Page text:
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Google Analytics is Broken for Small Websites. Here’s What We’re Doing Instead.

In 2010, I made my first website with WordPress.

Things were so different back then I used to rank third in Google for “SEO course,” if you can believe it.

Over the following decade, I launched countless more WordPress sites, and while the internet changed a lot, a few habits stuck.

When making a new website, the first thing I’d do is install Google Analytics.

Without hesitation, I’d install it on every site, and it always went the same way.

I’d check my total visitors and my search traffic, but that’s about it.

If I tried to dig deeper, I’d constantly hit roadblocks.

  • Why can’t I see the events for each page?
  • Why do I have to manually calculate goal conversion rates?
  • Why do parameters split my URLs into dozens of new rows?

And more recently:

  • Why am I being forced onto a new platform?
  • Am I going to get sued for using this??

I was so used to struggling that I never stopped to ask myself, “why am I still using this tool?”

And that’s when it hit me.

I’m having a hard time because Google Analytics is an enterprise tool.

I started using it in 2010 because everyone else was using it, and I never questioned my choice because it was free.

But…

Just because Google Analytics is free doesn’t mean it’s made for small businesses.

Google Analytics is a great tool if you have team members dedicated to using it, but for the rest of it, it’s a terrible fit.

Most of us want something we can pick up and get business value from right away.

And why shouldn’t we?

People are making movies, newsletters, and eCommerce stores entirely on their phones, and I’m sitting here wondering if I’m in the docs for the old version, current version, or next version of the same analytics tool I’ve struggled with for 12 years.

We deserve a lot more.

Everyone should have analytics that:

  • They can understand without training
  • Doesn’t slow down their site
  • Complies with privacy regulations
  • Requires zero coding to implement

I looked around for tools that could meet these criteria, and while I found some nice alternatives, none of them were quite what I envisioned. It was that last bullet point where they all fell short.

The thing is, if you want powerful insights from your analytics, you’ll always need custom development when using a URL-based analytics tool because it doesn’t know anything about your site besides its URLs and the metrics it records for them.

To get richer data into people’s hands without any coding, things have to be done differently.

And that’s why we set out to build something new.

What we’re building

Instead of observing sites from the outside, we wanted to create an analytics tool that could operate from the inside.

This meant integrating at the CMS level, and since WordPress is the most popular platform for non-enterprise websites, we decided to develop our analytics platform as a WordPress plugin.

The result is Independent Analytics.

Independent Analytics dashboard

Independent Analytics is:

And on that last bullet point, let me elaborate.

What makes Independent Analytics unlike every other solution is that it doesn’t track URLs. Instead, it tracks your pages themselves, which we like to call page-based analytics.

With page-based analytics, the URL simply becomes a property of a page, which can be displayed alongside other attributes like the title, author, category, and more, all without any customization.

WordPress integration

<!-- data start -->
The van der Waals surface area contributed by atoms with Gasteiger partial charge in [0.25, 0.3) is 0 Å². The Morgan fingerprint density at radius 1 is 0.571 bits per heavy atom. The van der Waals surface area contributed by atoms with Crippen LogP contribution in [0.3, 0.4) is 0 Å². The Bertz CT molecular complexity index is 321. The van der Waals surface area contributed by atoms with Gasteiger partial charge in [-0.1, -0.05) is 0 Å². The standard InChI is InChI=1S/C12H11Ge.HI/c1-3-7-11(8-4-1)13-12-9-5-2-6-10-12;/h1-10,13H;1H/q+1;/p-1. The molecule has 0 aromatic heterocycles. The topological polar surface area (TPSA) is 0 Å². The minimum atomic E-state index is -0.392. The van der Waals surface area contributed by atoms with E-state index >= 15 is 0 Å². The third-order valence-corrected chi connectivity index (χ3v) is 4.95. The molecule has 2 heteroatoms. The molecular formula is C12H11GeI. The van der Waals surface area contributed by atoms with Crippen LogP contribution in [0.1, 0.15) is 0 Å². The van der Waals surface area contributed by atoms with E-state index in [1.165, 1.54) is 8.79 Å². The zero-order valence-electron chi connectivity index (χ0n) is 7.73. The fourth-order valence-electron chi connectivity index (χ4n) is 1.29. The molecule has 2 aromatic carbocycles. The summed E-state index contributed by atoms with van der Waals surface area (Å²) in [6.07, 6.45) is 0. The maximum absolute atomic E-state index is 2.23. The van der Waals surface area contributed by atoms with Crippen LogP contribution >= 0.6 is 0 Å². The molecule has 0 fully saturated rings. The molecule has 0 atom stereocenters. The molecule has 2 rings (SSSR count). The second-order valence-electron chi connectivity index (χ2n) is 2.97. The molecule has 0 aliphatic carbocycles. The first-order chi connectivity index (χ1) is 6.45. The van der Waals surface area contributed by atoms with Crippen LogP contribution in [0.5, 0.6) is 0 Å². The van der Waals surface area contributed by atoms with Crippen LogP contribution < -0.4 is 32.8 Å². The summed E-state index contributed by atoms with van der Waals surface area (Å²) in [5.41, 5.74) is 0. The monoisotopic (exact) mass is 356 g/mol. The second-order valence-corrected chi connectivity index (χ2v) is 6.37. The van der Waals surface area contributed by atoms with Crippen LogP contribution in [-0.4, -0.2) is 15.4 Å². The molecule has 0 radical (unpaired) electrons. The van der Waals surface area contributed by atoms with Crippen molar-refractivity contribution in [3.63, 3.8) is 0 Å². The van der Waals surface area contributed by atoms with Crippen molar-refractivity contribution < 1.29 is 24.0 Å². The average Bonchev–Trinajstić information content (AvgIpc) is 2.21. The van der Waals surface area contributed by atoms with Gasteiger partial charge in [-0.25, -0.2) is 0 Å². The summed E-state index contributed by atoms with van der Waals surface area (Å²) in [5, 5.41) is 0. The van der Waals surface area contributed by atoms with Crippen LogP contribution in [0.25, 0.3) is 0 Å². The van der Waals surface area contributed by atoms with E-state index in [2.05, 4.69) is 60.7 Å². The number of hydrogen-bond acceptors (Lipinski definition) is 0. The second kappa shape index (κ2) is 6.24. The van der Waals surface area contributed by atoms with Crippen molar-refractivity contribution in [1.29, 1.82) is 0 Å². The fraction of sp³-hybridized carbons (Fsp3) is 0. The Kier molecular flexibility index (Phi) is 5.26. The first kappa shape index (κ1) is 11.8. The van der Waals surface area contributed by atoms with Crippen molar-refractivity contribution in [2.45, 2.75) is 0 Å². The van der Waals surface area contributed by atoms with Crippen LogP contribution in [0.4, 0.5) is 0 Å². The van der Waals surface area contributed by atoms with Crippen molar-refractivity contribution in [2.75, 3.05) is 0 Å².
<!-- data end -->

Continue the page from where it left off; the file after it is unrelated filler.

Things that are normally difficult with analytics are suddenly easy, like checking your views for all posts in a certain category or finding 404 errors and top search terms.

Thanks to the full integration with WordPress, there are a ton of valuable, business-boosting insights you can grab from these analytics without any configuration or custom development.

Download and use forever for free

We think that page-based analytics is a major evolution for how small businesses evaluate and grow their websites.

If you agree, you can try out Independent Analytics on your site or as many sites as you want and use it indefinitely for free.

Independent Analytics is a free WordPress plugin and will always be free to use on as many sites as you want.

As a WordPress plugin, it’s easy to install via the zip file or by searching for it by name in your Plugins > Add New menu.

We launched four short months ago, and since then, we’ve been hard at work adding powerful new features like geolocation data, campaigns, and lots more.

But we aren’t even close to reaching our final vision yet.

If you want to keep up with our development, you can subscribe to our blog with the form below or follow us on Twitter.

And if there’s anything you want to know before trying it out, you can contact us here, and we’ll be happy to chat.

Thanks for joining us on this journey to make better web analytics for small businesses!

3 Comments

  1. Hi Ben, love what you are doing! I so agree that GA is getting way too complicated for small businesses and bloggers. I recently started a new blog and am not using GA for it. I’ve started using Burst Statistics but would love to try yours as well. (I like Burst but don’t LOVE it.)
    Do you know how the 2 compare?

    • Thanks, Lisa! The main difference is that Independent Analytics gives you a full data table with sorting, custom date ranges, and filters. You can use the filters to find things like your most popular posts or even 404 errors. The same goes for the referrers menu and geographic data. Burst Statistics gives you the number of views for your top pages and referrers, but there’s no way to dig deeper into your data. There are other differences too, but I’d say that’s the main difference in how they work.

      • Thank you Ben, that sounds a like a reason to switch for sure. Appreciate your feedback.

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